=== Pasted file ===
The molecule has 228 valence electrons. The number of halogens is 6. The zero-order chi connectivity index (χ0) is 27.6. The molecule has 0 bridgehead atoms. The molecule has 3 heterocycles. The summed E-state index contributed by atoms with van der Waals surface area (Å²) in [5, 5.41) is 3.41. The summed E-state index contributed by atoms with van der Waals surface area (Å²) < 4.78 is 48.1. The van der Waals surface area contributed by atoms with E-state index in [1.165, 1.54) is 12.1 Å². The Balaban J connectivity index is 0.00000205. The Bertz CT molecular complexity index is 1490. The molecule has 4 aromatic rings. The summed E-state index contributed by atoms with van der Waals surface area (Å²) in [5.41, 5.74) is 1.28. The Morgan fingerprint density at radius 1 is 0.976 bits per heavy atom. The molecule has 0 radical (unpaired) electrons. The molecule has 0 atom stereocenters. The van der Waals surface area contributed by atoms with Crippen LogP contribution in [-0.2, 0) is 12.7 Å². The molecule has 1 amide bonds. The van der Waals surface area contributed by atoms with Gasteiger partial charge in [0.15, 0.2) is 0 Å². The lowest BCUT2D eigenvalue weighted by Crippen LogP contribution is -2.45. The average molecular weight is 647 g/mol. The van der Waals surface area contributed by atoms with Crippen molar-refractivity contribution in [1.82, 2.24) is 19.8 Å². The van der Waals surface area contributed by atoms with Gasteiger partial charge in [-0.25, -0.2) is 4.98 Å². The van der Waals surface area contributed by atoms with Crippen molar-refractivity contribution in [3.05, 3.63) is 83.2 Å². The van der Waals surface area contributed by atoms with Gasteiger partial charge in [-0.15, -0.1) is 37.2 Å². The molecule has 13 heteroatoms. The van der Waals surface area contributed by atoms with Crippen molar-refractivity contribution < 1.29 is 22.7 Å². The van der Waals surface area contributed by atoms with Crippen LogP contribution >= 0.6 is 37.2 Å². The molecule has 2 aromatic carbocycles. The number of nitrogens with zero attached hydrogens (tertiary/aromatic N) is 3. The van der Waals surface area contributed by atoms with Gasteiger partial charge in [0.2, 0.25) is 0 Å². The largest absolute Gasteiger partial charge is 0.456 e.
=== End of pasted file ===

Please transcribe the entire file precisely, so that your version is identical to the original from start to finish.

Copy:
The molecule has 228 valence electrons. The number of halogens is 6. The zero-order chi connectivity index (χ0) is 27.6. The molecule has 0 bridgehead atoms. The molecule has 3 heterocycles. The summed E-state index contributed by atoms with van der Waals surface area (Å²) in [5, 5.41) is 3.41. The summed E-state index contributed by atoms with van der Waals surface area (Å²) < 4.78 is 48.1. The van der Waals surface area contributed by atoms with E-state index in [1.165, 1.54) is 12.1 Å². The Balaban J connectivity index is 0.00000205. The Bertz CT molecular complexity index is 1490. The molecule has 4 aromatic rings. The summed E-state index contributed by atoms with van der Waals surface area (Å²) in [5.41, 5.74) is 1.28. The Morgan fingerprint density at radius 1 is 0.976 bits per heavy atom. The molecule has 0 radical (unpaired) electrons. The molecule has 0 atom stereocenters. The van der Waals surface area contributed by atoms with Crippen LogP contribution in [-0.2, 0) is 12.7 Å². The molecule has 1 amide bonds. The van der Waals surface area contributed by atoms with Gasteiger partial charge in [0.15, 0.2) is 0 Å². The lowest BCUT2D eigenvalue weighted by Crippen LogP contribution is -2.45. The average molecular weight is 647 g/mol. The van der Waals surface area contributed by atoms with Crippen molar-refractivity contribution in [1.82, 2.24) is 19.8 Å². The van der Waals surface area contributed by atoms with Gasteiger partial charge in [-0.25, -0.2) is 4.98 Å². The van der Waals surface area contributed by atoms with Crippen molar-refractivity contribution in [3.05, 3.63) is 83.2 Å². The van der Waals surface area contributed by atoms with Gasteiger partial charge in [-0.15, -0.1) is 37.2 Å². The molecule has 13 heteroatoms. The van der Waals surface area contributed by atoms with Crippen molar-refractivity contribution < 1.29 is 22.7 Å². The van der Waals surface area contributed by atoms with Crippen LogP contribution >= 0.6 is 37.2 Å². The molecule has 2 aromatic carbocycles. The number of nitrogens with zero attached hydrogens (tertiary/aromatic N) is 3. The van der Waals surface area contributed by atoms with Gasteiger partial charge in [0.2, 0.25) is 0 Å². The largest absolute Gasteiger partial charge is 0.456 e.